(Caricom News Network)- GEORGETOWN, Guyana, April 13, 2013 – One pilot and one technical expert have been killed after their United States-registered airplane crashed into a house at Sparendaam shortly after takeoff from the Ogle International Airport at Georgetown, Guyana.
One of the dead persons has been identified as Pierre Angiel, the pilot of the twin-engine Piper Aztec aircraft bearing registration N2-7FT. The plane belonged to the Miami-based Angiel EnviroSafe Inc, which offers aerial camera platform services. His son said he was an experienced pilot and would have made it back to the airport on one engine.
He told Demerara Waves Online News (www.demwaves.com) that his father had expressed discomfort about the slow flying over the forest canopy so that the instruments could have read the data for a LIDAR survey.
The technical expert was a Canadian but his name has been withheld for the time being.
The Government Information Agency (GINA) quoted eyewitnesses as saying that the plane’s engines began misfiring. The engines then reportedly lost power and the pilot attempted to land in the Plaisance Community playfield but failed, hitting the top of a coconut tree before crashing into a house and exploding on impact. The incident occurred shortly before 3 PM. Except for the engines, the remainder of the aircraft was destroyed beyond recognition.
69-year old Florence Dyer-Tyndall, who was at the rear of the wooden house on 78 Sparendaam Housing Scheme, cheated death by running out of the burning building.
Transport Minister Robeson Benn said the pilot and co-pilot perished but he declined to release their names before a local embassy and family members were notified. He said the cause of the crash appeared to have been engine failure. “It took off with six hours of fuel from Ogle Airport and it looks like it lost an engine and then crashed,” Benn told reporters at the scene of the crash.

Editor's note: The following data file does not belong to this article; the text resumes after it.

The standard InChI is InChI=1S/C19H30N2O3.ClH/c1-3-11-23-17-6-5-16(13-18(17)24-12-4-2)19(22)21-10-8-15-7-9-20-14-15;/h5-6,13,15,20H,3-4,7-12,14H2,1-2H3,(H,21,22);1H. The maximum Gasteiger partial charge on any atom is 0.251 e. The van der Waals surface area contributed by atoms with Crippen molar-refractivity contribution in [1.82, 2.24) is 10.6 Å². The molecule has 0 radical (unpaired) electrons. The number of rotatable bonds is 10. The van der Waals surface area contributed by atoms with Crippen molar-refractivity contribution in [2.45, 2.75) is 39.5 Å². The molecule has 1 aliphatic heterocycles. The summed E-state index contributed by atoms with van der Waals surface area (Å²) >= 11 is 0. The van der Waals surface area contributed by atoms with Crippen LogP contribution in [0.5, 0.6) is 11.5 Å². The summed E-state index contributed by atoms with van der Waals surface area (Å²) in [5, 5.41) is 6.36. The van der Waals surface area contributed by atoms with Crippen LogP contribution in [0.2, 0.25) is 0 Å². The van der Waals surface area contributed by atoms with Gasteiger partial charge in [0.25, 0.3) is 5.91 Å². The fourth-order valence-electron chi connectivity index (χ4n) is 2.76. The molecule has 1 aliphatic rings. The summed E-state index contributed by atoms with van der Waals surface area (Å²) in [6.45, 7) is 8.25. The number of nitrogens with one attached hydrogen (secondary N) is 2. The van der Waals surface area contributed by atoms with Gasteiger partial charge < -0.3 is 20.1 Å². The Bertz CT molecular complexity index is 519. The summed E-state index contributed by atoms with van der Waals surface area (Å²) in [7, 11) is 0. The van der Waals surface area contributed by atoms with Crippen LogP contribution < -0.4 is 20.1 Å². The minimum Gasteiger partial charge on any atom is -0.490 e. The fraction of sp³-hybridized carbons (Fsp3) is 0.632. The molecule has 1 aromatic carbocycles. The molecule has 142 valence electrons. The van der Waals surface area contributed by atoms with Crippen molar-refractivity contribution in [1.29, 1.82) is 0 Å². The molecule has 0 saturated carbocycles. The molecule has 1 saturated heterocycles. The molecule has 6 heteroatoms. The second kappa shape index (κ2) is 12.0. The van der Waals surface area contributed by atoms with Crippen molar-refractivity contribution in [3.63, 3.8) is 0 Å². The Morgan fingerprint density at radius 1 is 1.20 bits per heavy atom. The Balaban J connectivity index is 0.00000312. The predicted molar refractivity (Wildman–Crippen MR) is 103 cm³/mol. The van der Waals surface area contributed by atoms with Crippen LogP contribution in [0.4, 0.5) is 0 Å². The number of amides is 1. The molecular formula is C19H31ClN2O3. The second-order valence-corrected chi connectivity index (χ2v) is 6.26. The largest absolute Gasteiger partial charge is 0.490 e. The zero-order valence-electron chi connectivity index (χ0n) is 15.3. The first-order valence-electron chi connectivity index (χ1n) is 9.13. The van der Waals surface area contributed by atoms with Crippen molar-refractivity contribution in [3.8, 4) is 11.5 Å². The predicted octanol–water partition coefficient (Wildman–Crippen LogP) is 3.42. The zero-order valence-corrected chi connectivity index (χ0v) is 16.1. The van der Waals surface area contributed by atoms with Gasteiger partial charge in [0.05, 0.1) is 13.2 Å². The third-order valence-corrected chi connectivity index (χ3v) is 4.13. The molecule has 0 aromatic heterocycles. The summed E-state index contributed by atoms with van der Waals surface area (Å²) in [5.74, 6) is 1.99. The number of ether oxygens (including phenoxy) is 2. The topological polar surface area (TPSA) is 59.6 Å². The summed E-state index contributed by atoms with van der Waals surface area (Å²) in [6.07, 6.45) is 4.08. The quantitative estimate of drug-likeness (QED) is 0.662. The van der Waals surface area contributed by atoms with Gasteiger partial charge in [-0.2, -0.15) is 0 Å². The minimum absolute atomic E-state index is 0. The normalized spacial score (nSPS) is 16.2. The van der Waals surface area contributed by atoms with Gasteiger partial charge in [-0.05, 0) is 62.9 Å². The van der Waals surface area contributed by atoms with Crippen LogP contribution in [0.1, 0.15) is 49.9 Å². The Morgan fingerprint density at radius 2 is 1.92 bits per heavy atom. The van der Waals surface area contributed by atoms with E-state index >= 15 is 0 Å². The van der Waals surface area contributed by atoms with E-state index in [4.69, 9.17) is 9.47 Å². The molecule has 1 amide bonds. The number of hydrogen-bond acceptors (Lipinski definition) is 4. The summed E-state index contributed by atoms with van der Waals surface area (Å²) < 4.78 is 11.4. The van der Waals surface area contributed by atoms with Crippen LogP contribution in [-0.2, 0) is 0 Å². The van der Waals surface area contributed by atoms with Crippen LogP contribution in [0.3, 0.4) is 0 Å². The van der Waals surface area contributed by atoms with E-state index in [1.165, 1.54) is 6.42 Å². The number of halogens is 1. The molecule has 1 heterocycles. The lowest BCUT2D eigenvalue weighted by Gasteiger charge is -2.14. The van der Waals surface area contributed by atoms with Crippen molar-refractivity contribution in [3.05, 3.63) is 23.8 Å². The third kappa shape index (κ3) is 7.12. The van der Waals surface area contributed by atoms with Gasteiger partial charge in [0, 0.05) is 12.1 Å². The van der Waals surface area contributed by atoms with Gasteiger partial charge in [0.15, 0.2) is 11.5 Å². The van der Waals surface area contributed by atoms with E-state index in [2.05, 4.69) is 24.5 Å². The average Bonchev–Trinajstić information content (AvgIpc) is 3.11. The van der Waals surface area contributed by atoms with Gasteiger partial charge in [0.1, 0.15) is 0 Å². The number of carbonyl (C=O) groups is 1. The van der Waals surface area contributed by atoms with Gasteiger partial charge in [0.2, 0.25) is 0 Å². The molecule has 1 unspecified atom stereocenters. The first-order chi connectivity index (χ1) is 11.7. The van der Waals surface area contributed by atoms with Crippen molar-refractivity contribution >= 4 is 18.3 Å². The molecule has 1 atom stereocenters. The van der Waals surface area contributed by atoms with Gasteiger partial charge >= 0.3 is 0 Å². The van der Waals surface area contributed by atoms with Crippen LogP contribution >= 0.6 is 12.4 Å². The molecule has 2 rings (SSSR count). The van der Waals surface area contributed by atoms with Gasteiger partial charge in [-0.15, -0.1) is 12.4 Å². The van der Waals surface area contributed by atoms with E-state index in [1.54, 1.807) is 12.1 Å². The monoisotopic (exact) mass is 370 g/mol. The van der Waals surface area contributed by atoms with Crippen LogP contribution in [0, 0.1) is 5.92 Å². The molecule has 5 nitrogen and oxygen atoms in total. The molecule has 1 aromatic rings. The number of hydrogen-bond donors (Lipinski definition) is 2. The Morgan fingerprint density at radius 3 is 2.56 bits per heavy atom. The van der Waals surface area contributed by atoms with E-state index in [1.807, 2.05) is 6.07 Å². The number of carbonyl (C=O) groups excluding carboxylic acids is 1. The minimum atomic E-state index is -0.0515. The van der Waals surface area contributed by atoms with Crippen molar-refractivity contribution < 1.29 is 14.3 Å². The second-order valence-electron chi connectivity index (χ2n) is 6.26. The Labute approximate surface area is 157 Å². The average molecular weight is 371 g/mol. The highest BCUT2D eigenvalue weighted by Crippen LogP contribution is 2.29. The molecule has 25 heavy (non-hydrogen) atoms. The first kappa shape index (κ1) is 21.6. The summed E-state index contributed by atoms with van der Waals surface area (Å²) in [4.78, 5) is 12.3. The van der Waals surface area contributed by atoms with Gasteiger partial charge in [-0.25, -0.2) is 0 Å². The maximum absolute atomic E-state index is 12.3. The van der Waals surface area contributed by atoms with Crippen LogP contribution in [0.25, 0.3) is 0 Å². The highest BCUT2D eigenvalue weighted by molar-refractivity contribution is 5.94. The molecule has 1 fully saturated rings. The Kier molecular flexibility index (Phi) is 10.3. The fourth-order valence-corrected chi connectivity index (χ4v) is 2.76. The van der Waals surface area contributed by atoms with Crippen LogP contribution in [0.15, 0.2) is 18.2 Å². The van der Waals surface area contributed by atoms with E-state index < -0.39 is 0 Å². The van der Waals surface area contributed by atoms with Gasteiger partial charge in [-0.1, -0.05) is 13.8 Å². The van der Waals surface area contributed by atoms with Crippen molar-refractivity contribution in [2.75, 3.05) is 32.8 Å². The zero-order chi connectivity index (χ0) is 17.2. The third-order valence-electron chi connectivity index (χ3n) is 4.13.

He confirmed that the plane was on a technical survey mission for the Amaila Falls hydropower access road to do a LIDAR survey for the best geometrical and other alignments for the road.
Director General of the Guyana Civil Aviation Authority (GCAA), Zulfikar Mohammed said investigators would be going through the rubble and taking eyewitness accounts. “We have to go through the site and look at whatever is available and use first hand information –observer’s information- and you take whatever is available there and do an analysis.
“We have to retrieve the engines to ensure that that is properly examined to determine if that was part of the cause of the accident,” he said. Mohammed said the plane was about to embark on a second mission for the day after having just refueled.
A distraught Dyer-Tyndall, who was being comforted in a nearby yard by relatives and villagers, briefly recounted her experience to reporters. “I was taking off my skirt to change my clothes and I heard like a ‘boom’ and I asked was ‘who shooting?’ and when I do look, the house rock.
“I say ‘eh, eh is what is this?’ and then I saw the fire to the wall and then something go ‘boom’ again and I run out because I was standing to the back door and I ran through the fence and the whole house was on fire,” she said.
Tyndall, who is a former care-giver, lived in the house with her three grandchildren.
High-ranking officers of the Guyana Police Force, Guyana Defence Force and the Guyana Fire Service were on the scene. The crash-site was expected to be secured to avoid further contamination by hundreds of residents who rushed to the scene.